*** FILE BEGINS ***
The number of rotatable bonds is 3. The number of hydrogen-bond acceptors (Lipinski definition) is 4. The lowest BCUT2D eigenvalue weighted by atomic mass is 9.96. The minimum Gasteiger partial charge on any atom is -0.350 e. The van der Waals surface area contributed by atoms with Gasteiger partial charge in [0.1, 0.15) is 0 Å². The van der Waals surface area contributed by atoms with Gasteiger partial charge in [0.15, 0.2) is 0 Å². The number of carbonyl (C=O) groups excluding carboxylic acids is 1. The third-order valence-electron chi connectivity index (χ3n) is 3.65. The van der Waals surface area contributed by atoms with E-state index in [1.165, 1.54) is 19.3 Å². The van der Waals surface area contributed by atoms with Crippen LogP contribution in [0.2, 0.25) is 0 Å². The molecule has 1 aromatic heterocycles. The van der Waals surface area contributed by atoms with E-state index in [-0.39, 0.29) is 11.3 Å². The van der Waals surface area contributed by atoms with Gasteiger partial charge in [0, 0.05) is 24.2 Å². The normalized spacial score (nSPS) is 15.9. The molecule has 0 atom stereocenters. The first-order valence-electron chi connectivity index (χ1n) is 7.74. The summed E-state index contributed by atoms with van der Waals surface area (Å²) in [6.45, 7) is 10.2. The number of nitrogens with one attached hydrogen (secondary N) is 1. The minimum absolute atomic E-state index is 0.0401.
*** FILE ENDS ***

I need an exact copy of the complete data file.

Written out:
The number of rotatable bonds is 3. The number of hydrogen-bond acceptors (Lipinski definition) is 4. The lowest BCUT2D eigenvalue weighted by atomic mass is 9.96. The minimum Gasteiger partial charge on any atom is -0.350 e. The van der Waals surface area contributed by atoms with Gasteiger partial charge in [0.1, 0.15) is 0 Å². The van der Waals surface area contributed by atoms with Gasteiger partial charge in [0.15, 0.2) is 0 Å². The number of carbonyl (C=O) groups excluding carboxylic acids is 1. The third-order valence-electron chi connectivity index (χ3n) is 3.65. The van der Waals surface area contributed by atoms with E-state index in [1.165, 1.54) is 19.3 Å². The van der Waals surface area contributed by atoms with Crippen LogP contribution in [0.2, 0.25) is 0 Å². The molecule has 1 aromatic heterocycles. The van der Waals surface area contributed by atoms with E-state index in [-0.39, 0.29) is 11.3 Å². The van der Waals surface area contributed by atoms with Gasteiger partial charge in [0, 0.05) is 24.2 Å². The normalized spacial score (nSPS) is 15.9. The molecule has 0 atom stereocenters. The first-order valence-electron chi connectivity index (χ1n) is 7.74. The summed E-state index contributed by atoms with van der Waals surface area (Å²) in [6.45, 7) is 10.2. The number of nitrogens with one attached hydrogen (secondary N) is 1. The minimum absolute atomic E-state index is 0.0401.